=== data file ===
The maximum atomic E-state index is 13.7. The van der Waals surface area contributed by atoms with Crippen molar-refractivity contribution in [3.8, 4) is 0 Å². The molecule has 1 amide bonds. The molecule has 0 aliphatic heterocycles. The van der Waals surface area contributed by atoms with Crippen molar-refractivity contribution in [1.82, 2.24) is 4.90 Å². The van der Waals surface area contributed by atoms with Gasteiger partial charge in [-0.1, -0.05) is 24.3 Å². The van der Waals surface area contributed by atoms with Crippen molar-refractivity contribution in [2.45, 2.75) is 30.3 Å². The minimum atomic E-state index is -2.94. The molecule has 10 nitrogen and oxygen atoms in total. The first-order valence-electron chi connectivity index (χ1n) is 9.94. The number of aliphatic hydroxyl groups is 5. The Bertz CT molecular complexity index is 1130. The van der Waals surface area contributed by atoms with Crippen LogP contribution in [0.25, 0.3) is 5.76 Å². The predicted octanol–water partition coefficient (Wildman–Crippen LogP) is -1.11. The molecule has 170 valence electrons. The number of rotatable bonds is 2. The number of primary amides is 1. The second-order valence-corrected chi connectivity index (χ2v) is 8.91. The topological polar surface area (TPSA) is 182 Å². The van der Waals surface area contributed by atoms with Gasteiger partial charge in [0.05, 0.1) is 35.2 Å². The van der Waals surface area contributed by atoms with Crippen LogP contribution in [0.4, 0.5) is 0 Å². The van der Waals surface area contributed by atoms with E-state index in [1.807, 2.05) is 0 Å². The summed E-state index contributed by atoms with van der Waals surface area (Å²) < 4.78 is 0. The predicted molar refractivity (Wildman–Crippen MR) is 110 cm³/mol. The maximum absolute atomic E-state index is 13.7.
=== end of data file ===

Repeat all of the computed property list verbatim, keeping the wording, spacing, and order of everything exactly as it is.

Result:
The maximum atomic E-state index is 13.7. The van der Waals surface area contributed by atoms with Crippen molar-refractivity contribution in [3.8, 4) is 0 Å². The molecule has 1 amide bonds. The molecule has 0 aliphatic heterocycles. The van der Waals surface area contributed by atoms with Crippen molar-refractivity contribution in [1.82, 2.24) is 4.90 Å². The van der Waals surface area contributed by atoms with Gasteiger partial charge in [-0.1, -0.05) is 24.3 Å². The van der Waals surface area contributed by atoms with Crippen molar-refractivity contribution in [2.45, 2.75) is 30.3 Å². The minimum atomic E-state index is -2.94. The molecule has 10 nitrogen and oxygen atoms in total. The first-order valence-electron chi connectivity index (χ1n) is 9.94. The number of aliphatic hydroxyl groups is 5. The Bertz CT molecular complexity index is 1130. The van der Waals surface area contributed by atoms with Crippen LogP contribution in [0.25, 0.3) is 5.76 Å². The predicted octanol–water partition coefficient (Wildman–Crippen LogP) is -1.11. The molecule has 170 valence electrons. The number of rotatable bonds is 2. The number of primary amides is 1. The second-order valence-corrected chi connectivity index (χ2v) is 8.91. The topological polar surface area (TPSA) is 182 Å². The van der Waals surface area contributed by atoms with Gasteiger partial charge in [0.05, 0.1) is 35.2 Å². The van der Waals surface area contributed by atoms with Crippen LogP contribution in [0.4, 0.5) is 0 Å². The van der Waals surface area contributed by atoms with E-state index in [1.807, 2.05) is 0 Å². The summed E-state index contributed by atoms with van der Waals surface area (Å²) < 4.78 is 0. The predicted molar refractivity (Wildman–Crippen MR) is 110 cm³/mol. The maximum absolute atomic E-state index is 13.7.